V.I. Answer Desk: Is USVI Collecting Tax on Villas and AirBnB Rentals?

Some Source readers have written questioning if small villas and people renting rooms and houses through services like Airbnb are paying their fair share of taxes.

Getting taxes from these small-scale renters has been an issue for several years, with hotel owners concerned about unfair competition from people who may not pay taxes or even have business licenses, and senators and V.I. government concerned about revenues.

To legally rent a vacation room, those involved must first get the proper business license, Licensing and Consumer Affairs Commissioner Devin Carrington said in a statement in 2015. Not doing so is a violation that will result in a citation, according to Carrington.

And owners must pay hotel occupancy tax, income tax and gross receipts tax as required by law. Hotels, villas, timeshare owners and anyone else renting any lodging for a period of less than 90 days, must pay 12.5 percent of the price of the room rental.

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There is evidence that some are still not paying taxes, but the government has been increasing efforts on enforcement and hotel tax revenues and the number of entities paying hotel occupancy tax have both increased dramatically over the last few years.

In 2012, St. Thomas real estate management company owner Kirk Boeger testified to a Senate committee about this problem, describing how properties were advertised online without any mention of hotel taxes in their billing. He said he "would not be surprised if the V.I. is missing collections for upwards of $20 million per year from hotel tax alone."

Several senators latched onto that number and cited it again and again as they pressured Internal Revenue Bureau officials to do more to collect these funds. Unfortunately for the government’s budget, it appears to be vastly overly optimistic as total hotel occupancy tax revenues, from every hotel room in the territory combined with every villa and Airbnb renter, was barely more than that amount that year.

The only way the estimate could be accurate would be if most people who visited the U.S. Virgin Islands stayed in villas rather than hotels, and there is no evidence that this is so.

In multiple legislative hearings, IRB officials testified repeatedly that there was room to collect more but that the amount was far less than $20 million per year.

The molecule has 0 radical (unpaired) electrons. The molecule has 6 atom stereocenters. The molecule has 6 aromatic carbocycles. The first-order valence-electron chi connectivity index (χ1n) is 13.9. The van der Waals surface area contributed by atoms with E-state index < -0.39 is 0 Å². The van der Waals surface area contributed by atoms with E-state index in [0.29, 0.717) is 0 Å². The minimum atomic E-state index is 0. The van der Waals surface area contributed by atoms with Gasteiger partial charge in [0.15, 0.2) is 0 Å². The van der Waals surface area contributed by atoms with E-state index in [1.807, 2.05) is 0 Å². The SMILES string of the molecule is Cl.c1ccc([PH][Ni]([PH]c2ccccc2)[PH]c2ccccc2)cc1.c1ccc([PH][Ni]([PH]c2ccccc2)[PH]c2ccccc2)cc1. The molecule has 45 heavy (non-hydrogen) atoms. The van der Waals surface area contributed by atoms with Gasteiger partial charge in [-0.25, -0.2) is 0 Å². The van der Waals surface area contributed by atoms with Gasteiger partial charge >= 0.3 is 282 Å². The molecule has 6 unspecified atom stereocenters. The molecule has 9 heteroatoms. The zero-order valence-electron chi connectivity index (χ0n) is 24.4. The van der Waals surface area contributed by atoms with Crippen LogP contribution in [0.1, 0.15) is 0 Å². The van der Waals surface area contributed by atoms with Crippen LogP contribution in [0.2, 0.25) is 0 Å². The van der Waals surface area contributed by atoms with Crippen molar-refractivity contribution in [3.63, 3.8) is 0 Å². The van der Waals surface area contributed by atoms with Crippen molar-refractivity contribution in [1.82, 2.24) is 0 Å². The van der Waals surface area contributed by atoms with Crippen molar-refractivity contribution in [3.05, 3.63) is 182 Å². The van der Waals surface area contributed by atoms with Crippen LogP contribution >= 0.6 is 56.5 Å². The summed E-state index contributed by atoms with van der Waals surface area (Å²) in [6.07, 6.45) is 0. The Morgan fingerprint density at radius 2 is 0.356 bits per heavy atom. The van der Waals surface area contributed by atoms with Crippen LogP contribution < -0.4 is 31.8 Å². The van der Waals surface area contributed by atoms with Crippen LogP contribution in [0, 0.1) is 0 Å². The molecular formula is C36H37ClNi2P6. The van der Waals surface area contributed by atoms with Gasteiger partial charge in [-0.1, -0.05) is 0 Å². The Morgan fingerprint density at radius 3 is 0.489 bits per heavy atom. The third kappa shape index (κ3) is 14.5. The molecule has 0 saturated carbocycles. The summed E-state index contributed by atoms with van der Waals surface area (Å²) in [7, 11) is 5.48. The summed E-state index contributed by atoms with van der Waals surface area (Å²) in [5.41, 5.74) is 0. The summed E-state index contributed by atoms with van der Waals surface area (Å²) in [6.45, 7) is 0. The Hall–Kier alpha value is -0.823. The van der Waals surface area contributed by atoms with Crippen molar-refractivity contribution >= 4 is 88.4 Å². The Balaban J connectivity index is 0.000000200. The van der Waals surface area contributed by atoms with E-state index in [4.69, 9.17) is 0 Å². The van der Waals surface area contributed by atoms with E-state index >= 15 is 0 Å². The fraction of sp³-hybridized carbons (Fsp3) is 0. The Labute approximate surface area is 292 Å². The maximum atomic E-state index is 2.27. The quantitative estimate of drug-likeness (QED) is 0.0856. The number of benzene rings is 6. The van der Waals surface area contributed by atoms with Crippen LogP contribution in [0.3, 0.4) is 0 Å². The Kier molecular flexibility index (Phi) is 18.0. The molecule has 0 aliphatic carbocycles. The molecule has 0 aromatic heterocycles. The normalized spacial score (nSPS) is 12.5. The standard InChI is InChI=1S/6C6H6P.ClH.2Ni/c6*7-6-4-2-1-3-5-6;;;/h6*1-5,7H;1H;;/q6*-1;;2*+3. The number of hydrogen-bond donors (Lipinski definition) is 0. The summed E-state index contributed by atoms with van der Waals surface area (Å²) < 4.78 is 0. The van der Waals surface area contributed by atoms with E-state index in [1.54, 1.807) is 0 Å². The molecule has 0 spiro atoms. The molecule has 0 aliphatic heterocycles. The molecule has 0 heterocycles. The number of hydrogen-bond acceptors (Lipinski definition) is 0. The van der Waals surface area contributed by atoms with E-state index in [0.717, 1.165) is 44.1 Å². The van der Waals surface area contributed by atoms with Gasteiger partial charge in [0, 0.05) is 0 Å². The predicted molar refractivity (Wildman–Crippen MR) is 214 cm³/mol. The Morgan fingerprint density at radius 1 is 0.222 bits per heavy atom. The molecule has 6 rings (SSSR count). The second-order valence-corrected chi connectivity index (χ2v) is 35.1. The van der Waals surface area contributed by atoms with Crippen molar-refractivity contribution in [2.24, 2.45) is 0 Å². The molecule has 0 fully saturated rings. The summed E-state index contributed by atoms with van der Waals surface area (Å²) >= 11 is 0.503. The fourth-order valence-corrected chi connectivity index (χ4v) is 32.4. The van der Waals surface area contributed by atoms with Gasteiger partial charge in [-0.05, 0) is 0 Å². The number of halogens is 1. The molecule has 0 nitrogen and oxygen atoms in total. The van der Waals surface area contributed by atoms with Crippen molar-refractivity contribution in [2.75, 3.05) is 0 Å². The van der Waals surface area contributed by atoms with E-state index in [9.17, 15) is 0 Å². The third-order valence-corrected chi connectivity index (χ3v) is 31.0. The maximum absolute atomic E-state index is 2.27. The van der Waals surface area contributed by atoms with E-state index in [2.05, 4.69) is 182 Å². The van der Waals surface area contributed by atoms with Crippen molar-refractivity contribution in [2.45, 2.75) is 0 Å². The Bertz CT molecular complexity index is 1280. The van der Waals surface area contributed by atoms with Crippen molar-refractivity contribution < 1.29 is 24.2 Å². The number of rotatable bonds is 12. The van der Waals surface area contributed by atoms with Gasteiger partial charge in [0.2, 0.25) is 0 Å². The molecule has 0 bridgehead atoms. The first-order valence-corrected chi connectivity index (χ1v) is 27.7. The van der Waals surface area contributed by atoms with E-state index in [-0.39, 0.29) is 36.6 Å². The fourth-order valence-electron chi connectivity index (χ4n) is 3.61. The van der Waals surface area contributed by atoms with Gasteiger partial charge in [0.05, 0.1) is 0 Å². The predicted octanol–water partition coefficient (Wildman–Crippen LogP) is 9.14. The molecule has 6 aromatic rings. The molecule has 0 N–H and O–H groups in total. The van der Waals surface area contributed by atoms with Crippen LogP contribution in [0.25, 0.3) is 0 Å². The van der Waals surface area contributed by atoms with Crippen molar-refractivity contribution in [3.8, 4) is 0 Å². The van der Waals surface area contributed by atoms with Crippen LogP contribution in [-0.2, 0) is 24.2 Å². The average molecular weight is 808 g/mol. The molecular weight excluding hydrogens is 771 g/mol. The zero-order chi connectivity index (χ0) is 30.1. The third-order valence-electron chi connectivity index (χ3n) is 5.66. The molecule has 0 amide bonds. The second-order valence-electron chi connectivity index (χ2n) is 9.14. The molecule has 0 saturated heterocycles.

But it would still appear to be millions of dollars in revenue.

In 2014, IRB officials told senators there were 1,676 USVI properties advertised on the internet, with 24 on Water Island and St. James; 276 on St. Croix; 576 on St. Thomas; and 800 on St. John. More than one property can be advertised by one registered, taxpaying entity, so the number of properties and the number of taxpayers is not the same.

For contrast, in 2014, St. Thomas and St. John had about 2,900 hotel rooms, according to the V.I. Hotel Association, while the territory as a whole had 4,818 rooms in total in 2014, according to Smith Travel Research.

In 2013 and 2014, the Legislature passed laws increasing penalties for not paying hotel occupancy tax and directing IRB to assign two employees to audit people renting out apartments and homes on a daily and weekly basis.

Collections and the number of entities paying hotel occupancy taxes have increased steadily. According to the Office of Management and Budget, in 2012, the government received $20.9 million in hotel occupancy tax revenue from some 818 taxpayers. In 2013, revenues went up a tiny bit, to $21.5 million, and the number of taxpayers/property owners increased by 41 to 859. There was a larger increase in 2014, with $22.9 million in revenue and 81 more taxpayers. And 2015 saw 73 more taxpayers, generating $24.6 million.

On Dec. 20, 2016, IRB Director Marvin Pickering told senators that he and other officials recently met with Airbnb officials and are looking for a model to get information from Airbnb on V.I.-based revenues.

"So there is light at the end of the tunnel for accurate revenue coming in from that area?" Sen. Clifford Graham asked Pickering.

"That is correct," Pickering said.

Earlier in 2016, Pickering told senators he was working to hire more revenue collecting agents to boost enforcement and audit efforts in this and other areas.

Calls to Pickering for more details on IRB’s efforts in this arena had not been returned as of Tuesday.

So to recap: those renting out rooms need to get a license and need to collect and remit the 12.5 percent V.I. hotel occupancy tax. Enforcement has increased, bringing in several million dollars per year and increasing the number of people paying their taxes. Still, not everyone is paying and the government is continuing to work with Airbnb and similar services on getting better information on who owes what.

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